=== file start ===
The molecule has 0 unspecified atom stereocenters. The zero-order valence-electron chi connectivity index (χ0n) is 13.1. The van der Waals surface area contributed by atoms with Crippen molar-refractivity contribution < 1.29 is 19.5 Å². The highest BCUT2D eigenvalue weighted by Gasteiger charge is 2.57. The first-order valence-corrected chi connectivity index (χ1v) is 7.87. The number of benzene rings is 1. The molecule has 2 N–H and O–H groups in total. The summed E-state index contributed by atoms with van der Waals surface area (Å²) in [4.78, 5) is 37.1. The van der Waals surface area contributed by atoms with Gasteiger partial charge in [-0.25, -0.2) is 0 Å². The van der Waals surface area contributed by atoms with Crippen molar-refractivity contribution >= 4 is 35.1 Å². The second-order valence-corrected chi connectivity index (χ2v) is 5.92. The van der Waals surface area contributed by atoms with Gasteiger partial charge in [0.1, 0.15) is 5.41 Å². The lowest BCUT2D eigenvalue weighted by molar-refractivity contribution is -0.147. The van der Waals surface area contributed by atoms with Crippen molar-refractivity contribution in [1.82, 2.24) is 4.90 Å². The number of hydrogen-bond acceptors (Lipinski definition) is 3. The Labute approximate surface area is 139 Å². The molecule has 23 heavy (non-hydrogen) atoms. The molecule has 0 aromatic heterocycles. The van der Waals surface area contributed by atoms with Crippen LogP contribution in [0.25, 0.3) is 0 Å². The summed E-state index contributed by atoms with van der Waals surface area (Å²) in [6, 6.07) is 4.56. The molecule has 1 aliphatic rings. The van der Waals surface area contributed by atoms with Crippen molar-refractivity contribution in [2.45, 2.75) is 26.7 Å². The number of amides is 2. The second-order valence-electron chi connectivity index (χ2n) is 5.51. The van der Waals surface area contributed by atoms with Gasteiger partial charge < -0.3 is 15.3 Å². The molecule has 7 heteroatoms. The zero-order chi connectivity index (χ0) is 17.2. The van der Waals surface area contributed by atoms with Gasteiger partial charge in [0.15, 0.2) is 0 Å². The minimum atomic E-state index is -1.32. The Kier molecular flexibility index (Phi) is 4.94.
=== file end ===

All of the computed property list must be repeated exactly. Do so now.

The molecule has 0 unspecified atom stereocenters. The zero-order valence-electron chi connectivity index (χ0n) is 13.1. The van der Waals surface area contributed by atoms with Crippen molar-refractivity contribution < 1.29 is 19.5 Å². The highest BCUT2D eigenvalue weighted by Gasteiger charge is 2.57. The first-order valence-corrected chi connectivity index (χ1v) is 7.87. The number of benzene rings is 1. The molecule has 2 N–H and O–H groups in total. The summed E-state index contributed by atoms with van der Waals surface area (Å²) in [4.78, 5) is 37.1. The van der Waals surface area contributed by atoms with Gasteiger partial charge in [-0.25, -0.2) is 0 Å². The van der Waals surface area contributed by atoms with Crippen molar-refractivity contribution >= 4 is 35.1 Å². The second-order valence-corrected chi connectivity index (χ2v) is 5.92. The van der Waals surface area contributed by atoms with Gasteiger partial charge in [0.1, 0.15) is 5.41 Å². The lowest BCUT2D eigenvalue weighted by molar-refractivity contribution is -0.147. The van der Waals surface area contributed by atoms with Crippen molar-refractivity contribution in [1.82, 2.24) is 4.90 Å². The number of hydrogen-bond acceptors (Lipinski definition) is 3. The Labute approximate surface area is 139 Å². The molecule has 23 heavy (non-hydrogen) atoms. The molecule has 0 aromatic heterocycles. The van der Waals surface area contributed by atoms with Crippen LogP contribution in [0.25, 0.3) is 0 Å². The summed E-state index contributed by atoms with van der Waals surface area (Å²) in [6, 6.07) is 4.56. The molecule has 1 aliphatic rings. The van der Waals surface area contributed by atoms with Crippen molar-refractivity contribution in [2.45, 2.75) is 26.7 Å². The number of amides is 2. The second-order valence-electron chi connectivity index (χ2n) is 5.51. The van der Waals surface area contributed by atoms with Gasteiger partial charge < -0.3 is 15.3 Å². The molecule has 7 heteroatoms. The zero-order chi connectivity index (χ0) is 17.2. The van der Waals surface area contributed by atoms with Gasteiger partial charge in [0.15, 0.2) is 0 Å². The minimum atomic E-state index is -1.32. The Kier molecular flexibility index (Phi) is 4.94.